How Domestic Violence Affects Child Custody in NC

Written by Jonathan Breeden

If your children’s other parent has abused you or your children, it is important to contact an experienced North Carolina child custody lawyer for help. The thought of sharing custody with someone who has harmed you or your children is frightening. You want to keep your children as safe as possible, but you cannot dictate that the other parent cannot see the kids. You have to go through the court system and gain a court order determining if and when the other parent can spend time with your children.

The process can be frustrating, but by working with Breeden Law Office, an experienced attorney will guide you through it. Attorney Jonathan Breeden has years of experience handling domestic violence and child custody cases. He will fight for a safe situation for you and your children.

Call (919) 661-4970, or reach out online to schedule a consultation and learn more about your options.

How does a domestic violence record affect child custody in North Carolina?

Attorneys Jonathan Breeden and Holly King explain how a domestic violence record can affect child custody in North Carolina.

What is Domestic Violence?

In North Carolina, domestic violence constitutes certain criminal, violent, and malicious behavior between people with certain familial and close relationships. Such actions include:

  • Intentionally causing bodily harm
  • Attempting to cause bodily harm
  • Making someone fear serious bodily injury
  • Rape and other sexual offenses
  • Continued harassment that causes significant emotional distress
  • Tormenting, terrorizing, or terrifying someone else

To constitute domestic violence, the conduct must be perpetrated against someone who is a current or former spouse, intimate partner, romantic partner, household member, relative, or the other parent of a shared child.

Are You or Your Children Victims of Domestic Abuse?

If your children’s other parent victimized you or your children, then this will most likely affect a judge’s child custody decision. That being said, allegations alone are not enough to permanently alter child custody. You must gather evidence that the other parent is guilty of abusing you and/or the children.

Evidence of domestic abuse can include:

  • Police reports
  • Child Protective Service (CPS) investigation reports
  • Eyewitness testimony by relatives, neighbors, friends
  • Testimony from the children’s teachers or other caregivers
  • Protective orders
  • Medical records regarding physical injuries
  • Records regarding mental health treatment
  • Phone calls, voicemails, texts, emails, and other records of harassment or verbal or emotional abuse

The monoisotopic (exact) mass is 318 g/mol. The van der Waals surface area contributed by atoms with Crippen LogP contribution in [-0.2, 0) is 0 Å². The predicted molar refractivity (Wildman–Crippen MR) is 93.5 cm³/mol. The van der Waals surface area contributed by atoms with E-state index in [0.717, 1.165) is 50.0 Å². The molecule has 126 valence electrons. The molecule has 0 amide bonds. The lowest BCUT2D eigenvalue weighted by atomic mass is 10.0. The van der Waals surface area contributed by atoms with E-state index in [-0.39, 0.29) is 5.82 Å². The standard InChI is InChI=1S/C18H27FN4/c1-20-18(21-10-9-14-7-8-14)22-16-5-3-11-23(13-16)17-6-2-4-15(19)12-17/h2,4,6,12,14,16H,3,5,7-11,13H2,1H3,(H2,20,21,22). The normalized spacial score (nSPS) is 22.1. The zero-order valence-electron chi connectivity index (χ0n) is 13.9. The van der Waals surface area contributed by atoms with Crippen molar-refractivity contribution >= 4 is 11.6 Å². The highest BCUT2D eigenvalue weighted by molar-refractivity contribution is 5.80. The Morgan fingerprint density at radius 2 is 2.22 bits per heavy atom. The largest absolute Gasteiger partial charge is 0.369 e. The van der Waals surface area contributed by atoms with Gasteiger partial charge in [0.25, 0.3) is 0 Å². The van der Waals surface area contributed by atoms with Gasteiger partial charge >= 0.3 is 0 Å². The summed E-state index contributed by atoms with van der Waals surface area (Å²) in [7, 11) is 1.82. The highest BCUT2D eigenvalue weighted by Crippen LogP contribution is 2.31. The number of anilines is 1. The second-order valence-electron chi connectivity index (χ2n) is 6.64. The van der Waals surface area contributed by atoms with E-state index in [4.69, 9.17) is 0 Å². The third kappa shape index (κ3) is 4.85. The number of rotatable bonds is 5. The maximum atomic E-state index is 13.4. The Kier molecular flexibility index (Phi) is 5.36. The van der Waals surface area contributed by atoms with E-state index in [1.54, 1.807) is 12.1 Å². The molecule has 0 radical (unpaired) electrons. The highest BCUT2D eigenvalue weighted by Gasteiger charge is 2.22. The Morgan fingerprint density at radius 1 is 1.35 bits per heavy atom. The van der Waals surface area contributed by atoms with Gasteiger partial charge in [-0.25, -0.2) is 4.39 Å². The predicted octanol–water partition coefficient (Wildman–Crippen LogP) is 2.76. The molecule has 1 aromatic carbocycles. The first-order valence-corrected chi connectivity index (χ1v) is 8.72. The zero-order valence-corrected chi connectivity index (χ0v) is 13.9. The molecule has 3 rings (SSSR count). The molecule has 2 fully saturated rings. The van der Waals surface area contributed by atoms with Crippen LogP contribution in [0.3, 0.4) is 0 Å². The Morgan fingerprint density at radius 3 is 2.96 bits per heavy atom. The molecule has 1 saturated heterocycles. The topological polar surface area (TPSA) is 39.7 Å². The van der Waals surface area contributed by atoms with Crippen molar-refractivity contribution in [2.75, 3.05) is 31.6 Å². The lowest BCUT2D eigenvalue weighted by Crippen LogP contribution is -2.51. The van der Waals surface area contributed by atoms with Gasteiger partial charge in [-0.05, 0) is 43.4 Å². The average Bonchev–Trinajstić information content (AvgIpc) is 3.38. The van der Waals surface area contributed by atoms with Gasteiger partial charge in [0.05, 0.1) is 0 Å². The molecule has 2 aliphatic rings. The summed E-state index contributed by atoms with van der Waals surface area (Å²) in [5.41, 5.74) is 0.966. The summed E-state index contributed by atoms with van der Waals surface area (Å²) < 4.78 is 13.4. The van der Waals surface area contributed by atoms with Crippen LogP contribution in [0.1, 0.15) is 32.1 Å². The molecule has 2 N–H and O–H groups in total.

• Your own testimony
  • Your children’s testimony

An experienced child custody lawyer will help you gather evidence of domestic abuse during your child custody case.

The Judge Decides How to Alter Child Custody Following Evidence of Domestic Abuse

When a judge must decide physical and legal child custody, they must determine what is in the child’s best interests. A judge will consider many factors, including the mental and physical health of each parent, the environment in each parent’s home, any evidence of alcohol or drug abuse by a parent, and any evidence of physical, sexual, or emotional abuse.

If there is evidence that a parent has physically, sexually, or emotionally abused a child, then a judge is likely to award sole or primary physical and legal custody to the other parent. It is not in the child’s best interests to be placed in a home where their physical health, mental well-being, and development are in danger.

Depending on the evidence against the other parent, the judge may award you primary custody. The other parent may or may not be granted visitation rights. It is important to understand that a finding of domestic violence does not mean the other parent will lose all rights to see or retain a relationship with their children.

If there is hope for improvement and to salvage the child’s relationship with their parent, the judge may award visitation or supervised visitation in which a third party, such as a relative or social worker, must be present.

If the abuse was severe and there is little hope for an improved situation, the court may not allow the other parent to spend any time with the children. This is typically seen as an extreme measure. In the most extreme cases, you may wish to pursue termination of parental rights.

Domestic Violence Can Lead a Parent to Lose Custody and Visitation Rights

Any type of domestic violence in a household can affect child custody. You should talk with an experienced child custody lawyer right away if your children’s other parent has caused you harm. Even if there is no evidence the other parent has harmed the children, violence against you can impact the child custody case in your favor.

If your children’s other parent has harmed one or more of your children, we recommend seeing an attorney or seeking an emergency domestic violence protective order right away. Breeden Law Office can help. Once we win an emergency DVPO and/ or emergency custody, we will pursue a long-term protective order and full legal and physical custody of the children in order to keep them safe.

To talk with an attorney about how to move forward in your current situation, contact us at (919) 661-4970 to request a consultation.


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